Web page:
The total halt to vaccinations in Gaza since the Israeli offensive began on 27 December could result in epidemics, a risk increased by Gaza’s high population density and dire living conditions, the World Health Organization (WHO) warned on 8 January.
Some 1.5 million Palestinians live in the 365sqkm coastal Strip.
"If vaccinations are stopped for one or two weeks this is enough to cause a widespread outbreak of avoidable diseases - such as measles, hepatitis and polio - amongst children and the larger population," WHO health officer Mahmoud Daher told IRIN by telephone from Gaza.
"Efforts have been made for 15 years here to stop these diseases. One or two weeks of an interruption of vaccination programmes can create a risk," warned Daher.
Health sector NGOs in the region are also raising warning flags.
"Serious implications for children"
"Stopping the vaccinations has serious implications for children in Gaza," UNICEF spokesperson Merixie Mercato based in Jerusalem told IRIN.
An estimated one million people in Gaza, including 560,000 children, are living with minimal water and electricity, said Save the Children.
"The breakdown of the water and sewage systems can increase the risk of diarrhoea and other viral diseases, particularly amongst children and the elderly," said WHO’s Daher.
WHO says 34 of the 58 primary healthcare centres managed by the Gaza health ministry were functioning as of 8 January. Those not functioning are all in risky areas.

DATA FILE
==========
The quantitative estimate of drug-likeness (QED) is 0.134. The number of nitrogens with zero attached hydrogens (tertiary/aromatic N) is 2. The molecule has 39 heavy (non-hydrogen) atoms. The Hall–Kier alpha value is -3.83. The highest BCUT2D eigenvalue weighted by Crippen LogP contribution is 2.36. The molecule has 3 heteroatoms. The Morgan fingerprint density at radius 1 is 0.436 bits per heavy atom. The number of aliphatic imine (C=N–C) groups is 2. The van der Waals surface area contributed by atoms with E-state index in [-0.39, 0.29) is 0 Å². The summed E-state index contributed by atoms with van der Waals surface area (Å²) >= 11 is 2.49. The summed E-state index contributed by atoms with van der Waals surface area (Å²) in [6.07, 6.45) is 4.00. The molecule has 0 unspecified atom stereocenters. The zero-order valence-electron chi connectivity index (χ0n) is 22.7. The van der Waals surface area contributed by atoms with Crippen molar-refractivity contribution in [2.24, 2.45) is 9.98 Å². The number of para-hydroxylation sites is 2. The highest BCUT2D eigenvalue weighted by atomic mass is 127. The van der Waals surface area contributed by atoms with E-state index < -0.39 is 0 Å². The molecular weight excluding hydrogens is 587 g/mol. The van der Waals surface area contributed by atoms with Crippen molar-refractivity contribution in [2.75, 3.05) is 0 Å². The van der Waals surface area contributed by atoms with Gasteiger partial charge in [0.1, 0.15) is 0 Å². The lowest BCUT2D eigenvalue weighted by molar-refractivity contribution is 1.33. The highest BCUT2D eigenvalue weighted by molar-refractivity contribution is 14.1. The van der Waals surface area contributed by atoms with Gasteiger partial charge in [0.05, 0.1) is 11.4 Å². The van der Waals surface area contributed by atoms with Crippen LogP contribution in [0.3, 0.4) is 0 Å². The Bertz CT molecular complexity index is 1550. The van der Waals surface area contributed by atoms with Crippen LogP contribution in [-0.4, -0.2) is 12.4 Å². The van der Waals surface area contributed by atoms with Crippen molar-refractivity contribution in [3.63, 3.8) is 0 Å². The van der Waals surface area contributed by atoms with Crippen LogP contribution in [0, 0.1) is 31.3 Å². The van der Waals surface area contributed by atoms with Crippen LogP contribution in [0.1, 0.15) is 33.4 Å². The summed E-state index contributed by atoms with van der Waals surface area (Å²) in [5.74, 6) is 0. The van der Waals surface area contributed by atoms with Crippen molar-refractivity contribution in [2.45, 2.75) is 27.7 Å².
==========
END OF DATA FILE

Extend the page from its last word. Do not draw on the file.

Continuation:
According to WHO, medical staff in Gaza are either unable to get to work due to the operations of Israeli ground forces or have been redeployed to support hospital staff. As a result, WHO says that all vaccination programmes have been interrupted, antenatal care is not being provided and nutritional surveillance has stopped.
|Stopping the vaccinations has serious implications for children in Gaza|
In addition, WHO said: "The epidemiology department is not functioning since no information is flowing from peripheral facilities, hospitals are overwhelmed with casualties, PHC [public health care] centres are not fully functional, and laboratories are not reporting."
ICRC spokesperson Anne Sophie Bonefeld, who is based in Jerusalem, told IRIN: "There are stocks of medicine and medical supplies inside Gaza, but they need to be distributed to hospitals. We need a safe mechanism for the ICRC [International Committee of the Red Cross] and health ministry trucks to deliver the supplies."
"The ICRC has sent 31 trucks of emergency aid to Gaza between 29 December and 8 January," said Bonefeld.
Countless targets have been hit across Gaza since Israel began its bombardment of the enclave on 27 December, in response to rocket fire by Hamas into neighboring Israeli cities.